WASHINGTON—The Federal Aviation Administration (FAA) has issued a Finding of No Significant Impact/Record of Decision for the Denver Metroplex project. The Finding of No Significant Impact/ Record of Decision, as well as the Final Environmental Assessment, are available on the Denver Metroplex website.
The decision enables the agency to move forward with the project, which will use cutting-edge satellite navigation to move air traffic more safely and efficiently through the area. Satellite-based routes will allow for more direct and efficient routing of aircraft into and out of Denver and surrounding airports, enhancing aviation safety and efficiency, and potentially reducing flight delays.
Prior to making the decision, the FAA conducted thorough environmental reviews, including 24 public workshops and approximately 78 stakeholder briefings in the Denver metro area. The agency also held two public comment periods totaling 75 days and evaluated and responded to more than 975 comments.
The FAA plans to implement the procedures on March 26, 2020.
The FAA’s environmental review for the project indicates some people will experience slight noise decreases, some will see no changes, and some will experience small noise increases. Additionally, some people might see aircraft where they did not previously fly after the Denver Metroplex procedures are implemented.
Some flight track dispersion will continue to occur after the new procedures are implemented because the Metroplex project includes a number of existing procedures. In addition, air traffic controllers will need to occasionally vector aircraft for safety or efficiency reasons or to reroute them around weather systems.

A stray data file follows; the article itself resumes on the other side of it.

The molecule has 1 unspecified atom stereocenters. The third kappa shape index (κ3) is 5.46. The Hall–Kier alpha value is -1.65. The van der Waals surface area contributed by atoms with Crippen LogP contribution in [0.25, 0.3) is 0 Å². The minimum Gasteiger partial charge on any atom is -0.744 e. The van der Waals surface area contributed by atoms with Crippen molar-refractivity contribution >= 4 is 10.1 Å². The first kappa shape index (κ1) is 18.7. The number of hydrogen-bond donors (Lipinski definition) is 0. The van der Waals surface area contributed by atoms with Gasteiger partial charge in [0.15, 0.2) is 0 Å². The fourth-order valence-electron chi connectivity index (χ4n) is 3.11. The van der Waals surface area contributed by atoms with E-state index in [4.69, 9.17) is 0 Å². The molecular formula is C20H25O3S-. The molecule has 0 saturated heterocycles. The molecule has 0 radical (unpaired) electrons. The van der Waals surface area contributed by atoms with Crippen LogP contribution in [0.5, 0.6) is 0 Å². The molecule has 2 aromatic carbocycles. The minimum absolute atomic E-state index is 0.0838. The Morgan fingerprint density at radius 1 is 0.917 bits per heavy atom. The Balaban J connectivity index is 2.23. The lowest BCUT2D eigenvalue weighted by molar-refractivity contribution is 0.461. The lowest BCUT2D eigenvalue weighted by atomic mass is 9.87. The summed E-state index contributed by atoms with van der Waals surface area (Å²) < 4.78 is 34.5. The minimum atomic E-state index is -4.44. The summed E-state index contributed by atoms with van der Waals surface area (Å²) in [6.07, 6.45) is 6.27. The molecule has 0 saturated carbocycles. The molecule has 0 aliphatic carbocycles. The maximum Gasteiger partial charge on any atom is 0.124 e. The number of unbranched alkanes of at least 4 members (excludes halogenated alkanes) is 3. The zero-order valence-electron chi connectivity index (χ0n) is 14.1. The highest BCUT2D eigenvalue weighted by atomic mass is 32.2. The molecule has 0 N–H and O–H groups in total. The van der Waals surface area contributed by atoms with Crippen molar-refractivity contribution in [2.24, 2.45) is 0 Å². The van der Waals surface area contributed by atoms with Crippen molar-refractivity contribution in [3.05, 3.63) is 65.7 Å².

The Denver Metroplex website includes Google Earth features that enable people to view current and projected flight paths associated with the project.
Page last modified: January 24, 2020 3:40:36 PM EST
The FAA described this new, more accurate and safer navigation technology as an environmental advance. That characterization is true on a macro basis, but experience has proved that the implementation on a micro basis has noise consequences. The lessons of Baltimore, Boston, Burbank, Charlotte, Miami, Phoenix, San Francisco, San Diego and Washington as well as some critical judicial reviews of the procedures used should have taught the FAA teams who are charged with explaining the technical intricacies of the NextGen technology, of the complexities of the ATC system and its design (balancing safety, efficiency and the environment) and of the consequences on a local basis.
For the DEN Metroplex ATC environmental review the FAA engaged in a Community Involvement process that encompassed 23 select official briefings, aviation stakeholder briefings, and public workshops. These Community Involvement activities occurred between November 2015 and December of 2018. The FAA’s outreach included two public comment periods totaling 75 days and evaluated and responded to more than 975 comments,” A total of 42 meetings and/or briefings were conducted throughout the Study Area during this timeframe. As a result of the public workshops held along the Front Range, 866 email comments and 61 written comments were received and considered in the procedure design process. Design changes were made to preliminary designs and in all cases where appropriate, were carried forward to the Proposed Action for this project as a result of the extensive Community Involvement process.
The Denver team identified specific areas which were points of likely increased noise:
To localize the information, the team produced boards to demonstrate the precise impact for the citizens, like this: